Elihu D. Stone

Well, that’s embarrassing…

The term Beit Hamikdash (Holy House or Sanctuary) is the classical reference used to denote, the 1st (954 B.C.E – 587 B.C.E) and 2nd (515 C.E. – 70 C.E.) Temples that the Jews built in Jerusalem on their holiest site, the Temple Mount. The term appears extensively throughout Rabbinic literature. The biblical prophet Ezekiel refers to desecration of the Sanctuary (Ezekiel, Chapter 44:7)  –using both words “Bayit” and “Mikdash”.

Sheikh Raed Salah, head of the Islamic Movement in Israel, used an Arabized version of the term Beit Hamikdash, when he recently called upon on Arab residents of Judea and Samaria to launch a terror war against the Jews. Salah proclaimed “as long as we are connected to the residents of Bayt Al-Maqdis  and the environs of Bayt Al-Maqdis, we will continue to act against the Zionist aggression and we won’t allow a division in place and time (for Jews to pray on the Temple Mount).”

Salah seems to have missed the supreme irony that the very term he uses to rally Muslims against the “aggression” of Jews praying in Jerusalem and specifically near the Temple Mount originated more than a thousand years before the world had ever heard of Islam –to denote a site at the heart of Jewish life. The Arabs who much later moved to this region simply preserved the Jewish name for the place, much as they did with other biblical sites. Now, many Arabs – particularly Palestinian ones– are hell-bent on severing even the memory of the Jews’ ancient connection to their Sanctuary and removing all indicators of the Jews’ connection to their ancient homeland. How embarrassing it must be for Salah that the Arab names for so many places in Israel recall their original Hebrew-Jewish ones –evoking with each utterance the significance these places had and still have for the Jews.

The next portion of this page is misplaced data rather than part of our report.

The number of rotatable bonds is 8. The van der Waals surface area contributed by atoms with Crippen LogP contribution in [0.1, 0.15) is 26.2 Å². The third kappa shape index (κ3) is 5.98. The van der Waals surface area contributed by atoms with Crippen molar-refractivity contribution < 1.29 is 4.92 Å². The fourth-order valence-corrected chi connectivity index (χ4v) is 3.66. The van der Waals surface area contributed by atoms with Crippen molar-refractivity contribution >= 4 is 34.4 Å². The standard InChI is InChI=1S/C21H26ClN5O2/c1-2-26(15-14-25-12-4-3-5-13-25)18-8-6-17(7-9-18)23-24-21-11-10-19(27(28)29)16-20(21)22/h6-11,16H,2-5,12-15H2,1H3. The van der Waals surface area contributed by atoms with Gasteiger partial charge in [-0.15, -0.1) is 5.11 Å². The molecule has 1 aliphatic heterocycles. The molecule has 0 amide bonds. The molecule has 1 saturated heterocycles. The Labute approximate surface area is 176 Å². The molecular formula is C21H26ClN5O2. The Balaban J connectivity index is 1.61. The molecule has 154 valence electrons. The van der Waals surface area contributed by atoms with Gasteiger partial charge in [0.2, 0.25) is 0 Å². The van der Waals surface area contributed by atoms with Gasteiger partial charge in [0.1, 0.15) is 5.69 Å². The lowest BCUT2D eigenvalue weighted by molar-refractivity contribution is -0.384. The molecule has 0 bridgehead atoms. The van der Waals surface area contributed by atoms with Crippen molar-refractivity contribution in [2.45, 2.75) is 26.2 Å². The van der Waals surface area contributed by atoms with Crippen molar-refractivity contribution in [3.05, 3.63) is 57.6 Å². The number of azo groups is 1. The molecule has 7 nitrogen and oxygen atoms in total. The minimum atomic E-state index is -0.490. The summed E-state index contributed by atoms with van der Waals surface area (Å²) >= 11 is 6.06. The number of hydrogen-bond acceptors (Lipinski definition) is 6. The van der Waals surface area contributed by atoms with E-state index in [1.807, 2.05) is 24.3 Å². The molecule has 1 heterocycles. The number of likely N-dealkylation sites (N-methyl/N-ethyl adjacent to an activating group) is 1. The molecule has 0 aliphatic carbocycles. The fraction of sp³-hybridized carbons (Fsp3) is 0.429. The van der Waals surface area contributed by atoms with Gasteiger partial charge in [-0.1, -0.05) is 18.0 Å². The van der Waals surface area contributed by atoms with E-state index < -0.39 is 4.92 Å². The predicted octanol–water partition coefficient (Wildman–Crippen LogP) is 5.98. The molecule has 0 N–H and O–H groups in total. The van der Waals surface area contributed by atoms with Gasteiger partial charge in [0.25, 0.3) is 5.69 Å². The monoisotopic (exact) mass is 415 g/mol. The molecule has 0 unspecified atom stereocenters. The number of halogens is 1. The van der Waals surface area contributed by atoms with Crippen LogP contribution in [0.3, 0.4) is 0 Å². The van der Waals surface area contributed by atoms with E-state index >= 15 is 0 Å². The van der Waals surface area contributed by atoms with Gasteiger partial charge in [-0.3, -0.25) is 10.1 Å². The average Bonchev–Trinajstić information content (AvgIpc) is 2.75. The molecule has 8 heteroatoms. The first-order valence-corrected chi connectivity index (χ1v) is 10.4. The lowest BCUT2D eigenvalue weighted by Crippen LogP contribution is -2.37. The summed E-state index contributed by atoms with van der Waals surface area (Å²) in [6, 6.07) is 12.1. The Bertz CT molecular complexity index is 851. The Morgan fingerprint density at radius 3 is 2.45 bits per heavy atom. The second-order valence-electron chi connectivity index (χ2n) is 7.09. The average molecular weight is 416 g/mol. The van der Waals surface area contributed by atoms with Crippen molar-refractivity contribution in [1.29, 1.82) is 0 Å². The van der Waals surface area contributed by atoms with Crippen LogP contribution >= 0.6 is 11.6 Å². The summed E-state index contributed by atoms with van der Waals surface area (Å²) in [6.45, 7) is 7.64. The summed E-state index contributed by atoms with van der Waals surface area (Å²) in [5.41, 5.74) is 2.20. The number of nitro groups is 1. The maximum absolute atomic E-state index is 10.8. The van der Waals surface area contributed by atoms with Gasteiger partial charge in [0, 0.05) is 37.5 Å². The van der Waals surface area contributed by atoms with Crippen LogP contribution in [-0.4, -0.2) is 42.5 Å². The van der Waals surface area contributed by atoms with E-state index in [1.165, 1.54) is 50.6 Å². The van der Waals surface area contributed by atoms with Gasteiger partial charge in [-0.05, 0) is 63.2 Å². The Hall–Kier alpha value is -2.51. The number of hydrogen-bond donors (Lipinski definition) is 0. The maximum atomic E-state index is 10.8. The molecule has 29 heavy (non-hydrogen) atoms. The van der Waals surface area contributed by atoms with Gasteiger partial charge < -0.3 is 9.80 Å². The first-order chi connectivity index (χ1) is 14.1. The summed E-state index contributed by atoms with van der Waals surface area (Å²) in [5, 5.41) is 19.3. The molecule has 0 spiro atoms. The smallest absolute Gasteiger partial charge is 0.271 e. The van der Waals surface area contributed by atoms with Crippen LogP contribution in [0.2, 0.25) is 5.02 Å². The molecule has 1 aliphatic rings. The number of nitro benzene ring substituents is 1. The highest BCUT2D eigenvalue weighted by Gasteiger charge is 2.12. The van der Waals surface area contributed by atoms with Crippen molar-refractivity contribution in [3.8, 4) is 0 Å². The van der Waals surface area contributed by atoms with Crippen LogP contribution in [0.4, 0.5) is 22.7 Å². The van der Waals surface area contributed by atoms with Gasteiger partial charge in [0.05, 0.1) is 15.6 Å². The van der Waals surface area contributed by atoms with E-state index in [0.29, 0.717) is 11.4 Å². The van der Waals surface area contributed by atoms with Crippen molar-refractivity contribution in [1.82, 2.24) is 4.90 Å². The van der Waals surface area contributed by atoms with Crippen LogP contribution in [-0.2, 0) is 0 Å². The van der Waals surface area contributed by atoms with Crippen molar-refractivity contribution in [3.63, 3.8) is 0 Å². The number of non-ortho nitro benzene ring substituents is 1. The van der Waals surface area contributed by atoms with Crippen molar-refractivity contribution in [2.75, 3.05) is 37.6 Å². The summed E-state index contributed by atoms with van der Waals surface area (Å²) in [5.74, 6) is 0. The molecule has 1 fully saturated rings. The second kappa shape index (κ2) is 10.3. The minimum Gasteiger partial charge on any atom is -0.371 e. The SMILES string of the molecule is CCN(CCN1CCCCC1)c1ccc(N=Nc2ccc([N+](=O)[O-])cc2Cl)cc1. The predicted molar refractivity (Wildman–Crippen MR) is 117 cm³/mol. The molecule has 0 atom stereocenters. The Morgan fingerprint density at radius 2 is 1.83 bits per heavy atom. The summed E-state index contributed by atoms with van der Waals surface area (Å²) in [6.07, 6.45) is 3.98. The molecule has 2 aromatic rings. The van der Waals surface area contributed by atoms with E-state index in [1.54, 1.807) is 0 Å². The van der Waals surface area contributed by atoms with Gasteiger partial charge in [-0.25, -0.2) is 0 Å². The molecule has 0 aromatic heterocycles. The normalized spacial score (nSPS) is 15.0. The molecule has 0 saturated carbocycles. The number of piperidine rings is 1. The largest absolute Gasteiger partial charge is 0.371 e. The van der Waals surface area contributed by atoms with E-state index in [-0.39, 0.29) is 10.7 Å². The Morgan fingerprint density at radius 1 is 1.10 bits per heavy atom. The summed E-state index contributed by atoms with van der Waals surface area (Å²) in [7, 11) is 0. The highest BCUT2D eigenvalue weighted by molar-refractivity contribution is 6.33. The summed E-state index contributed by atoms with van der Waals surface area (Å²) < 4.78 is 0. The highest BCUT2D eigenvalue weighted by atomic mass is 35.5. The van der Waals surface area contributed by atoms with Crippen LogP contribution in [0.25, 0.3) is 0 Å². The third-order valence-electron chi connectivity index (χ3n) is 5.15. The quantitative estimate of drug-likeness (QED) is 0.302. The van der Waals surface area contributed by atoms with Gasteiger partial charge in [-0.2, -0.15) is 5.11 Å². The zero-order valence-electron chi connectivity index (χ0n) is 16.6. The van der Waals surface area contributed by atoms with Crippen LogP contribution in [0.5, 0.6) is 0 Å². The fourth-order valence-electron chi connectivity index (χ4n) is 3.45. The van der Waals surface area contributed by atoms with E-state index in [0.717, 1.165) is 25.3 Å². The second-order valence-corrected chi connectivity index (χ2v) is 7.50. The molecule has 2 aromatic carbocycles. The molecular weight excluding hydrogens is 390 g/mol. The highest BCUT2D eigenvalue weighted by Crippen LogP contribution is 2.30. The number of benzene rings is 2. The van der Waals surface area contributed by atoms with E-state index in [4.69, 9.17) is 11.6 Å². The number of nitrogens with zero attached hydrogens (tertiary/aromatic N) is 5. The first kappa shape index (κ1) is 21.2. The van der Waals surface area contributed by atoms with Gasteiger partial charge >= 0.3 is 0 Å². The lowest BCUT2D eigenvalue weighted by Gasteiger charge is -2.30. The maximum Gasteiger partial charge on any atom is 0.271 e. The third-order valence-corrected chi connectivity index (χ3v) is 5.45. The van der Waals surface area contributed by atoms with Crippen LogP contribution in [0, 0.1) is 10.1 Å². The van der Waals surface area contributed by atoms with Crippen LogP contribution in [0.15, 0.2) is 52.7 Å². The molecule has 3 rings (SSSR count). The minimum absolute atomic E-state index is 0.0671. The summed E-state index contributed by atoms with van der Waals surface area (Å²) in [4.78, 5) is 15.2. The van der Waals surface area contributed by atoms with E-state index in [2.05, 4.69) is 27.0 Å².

Despite the recent Palestinian claims that the Jewish Temples never existed, Imam Abdul Hadi Palazzi, leader of Italian Muslim Assembly, quotes the Qur’an itself to support Judaism’s special connection to the Temple Mount. According to Palazzi, “The most authoritative Islamic sources affirm the Temples”. Indeed, Jerusalem is sacred to Muslims precisely because of its prior holiness to Jews and its eminence as home to the biblical prophets and the Jewish kings David and Solomon.


About the Author
Elihu D Stone practiced law in Boston, Massachusetts and is currently a member of the Israeli Bar; He is involved in the Al Durah Project, an initiative dedicated to understanding and countering the dilemmas and vulnerabilities that face democratic cultures in this age of aggressive asymmetric and cognitive warfare. Elihu has been privileged to serve in leadership roles for a variety of Jewish communal organizations and is an alumnus of the Wexner Heritage Foundation. The writer currently maintains a U.S. life insurance clientele and lives in Efrat, Israel